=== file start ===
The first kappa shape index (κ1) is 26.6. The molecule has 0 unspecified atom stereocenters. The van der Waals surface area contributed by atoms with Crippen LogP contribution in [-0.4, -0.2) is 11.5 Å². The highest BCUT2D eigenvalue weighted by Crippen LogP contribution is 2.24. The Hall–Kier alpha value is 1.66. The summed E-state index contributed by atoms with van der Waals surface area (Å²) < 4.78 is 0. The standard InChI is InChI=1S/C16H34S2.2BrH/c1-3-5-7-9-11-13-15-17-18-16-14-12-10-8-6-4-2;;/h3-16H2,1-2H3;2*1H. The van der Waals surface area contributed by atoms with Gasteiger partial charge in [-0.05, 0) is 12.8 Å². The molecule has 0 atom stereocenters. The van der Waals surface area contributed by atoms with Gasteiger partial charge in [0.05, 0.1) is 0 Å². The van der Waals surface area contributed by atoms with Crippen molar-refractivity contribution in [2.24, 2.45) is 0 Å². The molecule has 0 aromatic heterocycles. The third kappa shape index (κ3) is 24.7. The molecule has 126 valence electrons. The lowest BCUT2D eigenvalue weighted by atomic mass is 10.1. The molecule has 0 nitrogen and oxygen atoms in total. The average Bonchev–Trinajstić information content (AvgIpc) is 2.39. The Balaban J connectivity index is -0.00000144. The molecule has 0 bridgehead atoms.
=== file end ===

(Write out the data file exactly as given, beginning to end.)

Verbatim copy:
The first kappa shape index (κ1) is 26.6. The molecule has 0 unspecified atom stereocenters. The van der Waals surface area contributed by atoms with Crippen LogP contribution in [-0.4, -0.2) is 11.5 Å². The highest BCUT2D eigenvalue weighted by Crippen LogP contribution is 2.24. The Hall–Kier alpha value is 1.66. The summed E-state index contributed by atoms with van der Waals surface area (Å²) < 4.78 is 0. The standard InChI is InChI=1S/C16H34S2.2BrH/c1-3-5-7-9-11-13-15-17-18-16-14-12-10-8-6-4-2;;/h3-16H2,1-2H3;2*1H. The van der Waals surface area contributed by atoms with Gasteiger partial charge in [-0.05, 0) is 12.8 Å². The molecule has 0 atom stereocenters. The van der Waals surface area contributed by atoms with Gasteiger partial charge in [0.05, 0.1) is 0 Å². The van der Waals surface area contributed by atoms with Crippen molar-refractivity contribution in [2.24, 2.45) is 0 Å². The molecule has 0 aromatic heterocycles. The third kappa shape index (κ3) is 24.7. The molecule has 126 valence electrons. The lowest BCUT2D eigenvalue weighted by atomic mass is 10.1. The molecule has 0 nitrogen and oxygen atoms in total. The average Bonchev–Trinajstić information content (AvgIpc) is 2.39. The Balaban J connectivity index is -0.00000144. The molecule has 0 bridgehead atoms.